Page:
Listen: Yeasayer

Finding music has become simpler than second grade math lately. You don’t even need to belong to a prestigious trading community (which are learning to reinvent themselves); just Google for a Sendspace link, or read any music blog, or start a music blog, or look at a MySpace page, or download an album that the band won’t even make you pay for. There’s no need to steal, when a lot of it’s sitting on the curb with a hand scrawled “Free” sign slapped across the front.  Obviously, though, with this ongoing worldwide yard sale of music comes a lot of readily available music that’s absolute crap, which is why it’s kind of exciting to find ourselves at a half-full Great Scott on a Monday night, totally blown away by some band from Brooklyn, as we were a few weeks ago.

The few critics who’ve written about Yeasayer, Brooklyn’s latest underground cause celebré, have noted similarities to Peter Gabriel and Paul Simon (with a dash of David Byrne) - likely because of their pastiche of echoing synthesizers and African-sounding melodies, but that’s a limiting description of the music, though it’s undoubtedly tribal/rhythmic (take that, Sasha Frere-Jones!). Yeasayer’s textural amalgams of sounds are so multi-faceted that the songs are like games of “name-that-instrument.” Their debut All Hour Cymbals (We Are Free), feels like the perfect melding of innumerable influences, from middle eastern music, to TV on the Radio.“2080” for example, the opening track, is an apocalyptic tune (and who doesn’t like those?); which ambles in with four part harmonies, and lead singer Chris Keating’s confession “I can’t sleep when I think about the times we’re living in,” then collapses in a mishmash of shouts and drums. It’s urgent, dark, at times indiscernible - and wholly addictive. “Sunrise” is decidedly gospel-like, grounded in falsettoed “ooo’s” and handclaps, and spiked with low, pounding pianos, birds chirping, and - is that a little girl screaming?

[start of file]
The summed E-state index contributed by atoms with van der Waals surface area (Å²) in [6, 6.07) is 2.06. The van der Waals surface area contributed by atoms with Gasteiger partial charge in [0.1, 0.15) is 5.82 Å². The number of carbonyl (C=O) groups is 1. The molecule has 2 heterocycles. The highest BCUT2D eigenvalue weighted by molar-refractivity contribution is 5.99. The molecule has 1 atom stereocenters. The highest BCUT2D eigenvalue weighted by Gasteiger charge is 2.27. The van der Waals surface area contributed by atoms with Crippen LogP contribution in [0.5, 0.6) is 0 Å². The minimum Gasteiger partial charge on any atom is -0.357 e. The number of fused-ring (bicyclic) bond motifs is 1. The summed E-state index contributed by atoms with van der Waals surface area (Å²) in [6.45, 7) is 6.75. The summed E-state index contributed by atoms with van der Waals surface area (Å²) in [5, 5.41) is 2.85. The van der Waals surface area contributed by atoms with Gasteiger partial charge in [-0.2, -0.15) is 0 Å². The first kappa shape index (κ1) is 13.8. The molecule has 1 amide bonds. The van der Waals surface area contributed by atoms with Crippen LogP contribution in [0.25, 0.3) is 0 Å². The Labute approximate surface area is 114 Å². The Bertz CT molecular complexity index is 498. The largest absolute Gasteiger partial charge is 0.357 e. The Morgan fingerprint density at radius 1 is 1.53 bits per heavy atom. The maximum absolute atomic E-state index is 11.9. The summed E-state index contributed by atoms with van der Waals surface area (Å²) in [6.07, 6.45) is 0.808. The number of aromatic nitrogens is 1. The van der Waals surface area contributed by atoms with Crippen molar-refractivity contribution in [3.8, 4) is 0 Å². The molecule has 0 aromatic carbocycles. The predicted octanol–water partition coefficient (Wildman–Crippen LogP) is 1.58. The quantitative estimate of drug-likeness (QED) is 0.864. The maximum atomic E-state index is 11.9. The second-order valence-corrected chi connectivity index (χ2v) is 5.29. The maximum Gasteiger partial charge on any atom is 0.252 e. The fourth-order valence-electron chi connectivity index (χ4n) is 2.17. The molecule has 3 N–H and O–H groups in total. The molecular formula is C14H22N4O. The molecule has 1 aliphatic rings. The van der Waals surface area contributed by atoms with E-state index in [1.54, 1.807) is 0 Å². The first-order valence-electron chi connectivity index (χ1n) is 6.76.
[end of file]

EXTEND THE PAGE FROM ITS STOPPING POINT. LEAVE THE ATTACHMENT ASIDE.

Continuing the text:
In a way, Yeasayer is a testament to how the availability of so much music (despite the RIAA's efforts to make it not so) works. Their music is weird, it’s derivative of, well, everything - but at the same time it’s refreshing and fantastically innovatory.

DOWNLOAD: Yeasayer, "2080"
DOWNLOAD: Yeasayer, "Sunrise"

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